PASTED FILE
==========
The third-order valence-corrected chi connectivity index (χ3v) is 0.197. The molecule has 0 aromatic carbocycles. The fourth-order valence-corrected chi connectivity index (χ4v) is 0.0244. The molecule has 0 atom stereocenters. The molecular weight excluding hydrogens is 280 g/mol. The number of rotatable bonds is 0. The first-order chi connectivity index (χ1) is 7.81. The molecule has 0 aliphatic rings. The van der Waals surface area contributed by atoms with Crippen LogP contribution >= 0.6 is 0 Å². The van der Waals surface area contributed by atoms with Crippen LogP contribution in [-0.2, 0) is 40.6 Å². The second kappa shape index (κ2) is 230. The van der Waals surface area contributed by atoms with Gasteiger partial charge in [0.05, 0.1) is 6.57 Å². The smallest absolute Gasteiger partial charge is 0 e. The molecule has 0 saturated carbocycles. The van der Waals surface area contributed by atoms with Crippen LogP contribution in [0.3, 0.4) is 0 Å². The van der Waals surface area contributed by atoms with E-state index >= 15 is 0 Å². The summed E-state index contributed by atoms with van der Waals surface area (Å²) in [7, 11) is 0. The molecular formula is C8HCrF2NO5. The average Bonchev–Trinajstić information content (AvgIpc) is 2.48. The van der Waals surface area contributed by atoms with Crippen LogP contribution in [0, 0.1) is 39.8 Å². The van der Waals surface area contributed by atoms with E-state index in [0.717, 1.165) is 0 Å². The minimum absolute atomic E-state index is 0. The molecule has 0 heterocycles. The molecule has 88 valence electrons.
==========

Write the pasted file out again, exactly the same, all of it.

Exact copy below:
The third-order valence-corrected chi connectivity index (χ3v) is 0.197. The molecule has 0 aromatic carbocycles. The fourth-order valence-corrected chi connectivity index (χ4v) is 0.0244. The molecule has 0 atom stereocenters. The molecular weight excluding hydrogens is 280 g/mol. The number of rotatable bonds is 0. The first-order chi connectivity index (χ1) is 7.81. The molecule has 0 aliphatic rings. The van der Waals surface area contributed by atoms with Crippen LogP contribution >= 0.6 is 0 Å². The van der Waals surface area contributed by atoms with Crippen LogP contribution in [-0.2, 0) is 40.6 Å². The second kappa shape index (κ2) is 230. The van der Waals surface area contributed by atoms with Gasteiger partial charge in [0.05, 0.1) is 6.57 Å². The smallest absolute Gasteiger partial charge is 0 e. The molecule has 0 saturated carbocycles. The van der Waals surface area contributed by atoms with Crippen LogP contribution in [0.3, 0.4) is 0 Å². The van der Waals surface area contributed by atoms with E-state index >= 15 is 0 Å². The summed E-state index contributed by atoms with van der Waals surface area (Å²) in [7, 11) is 0. The molecular formula is C8HCrF2NO5. The average Bonchev–Trinajstić information content (AvgIpc) is 2.48. The van der Waals surface area contributed by atoms with Crippen LogP contribution in [0, 0.1) is 39.8 Å². The van der Waals surface area contributed by atoms with E-state index in [0.717, 1.165) is 0 Å². The minimum absolute atomic E-state index is 0. The molecule has 0 heterocycles. The molecule has 88 valence electrons.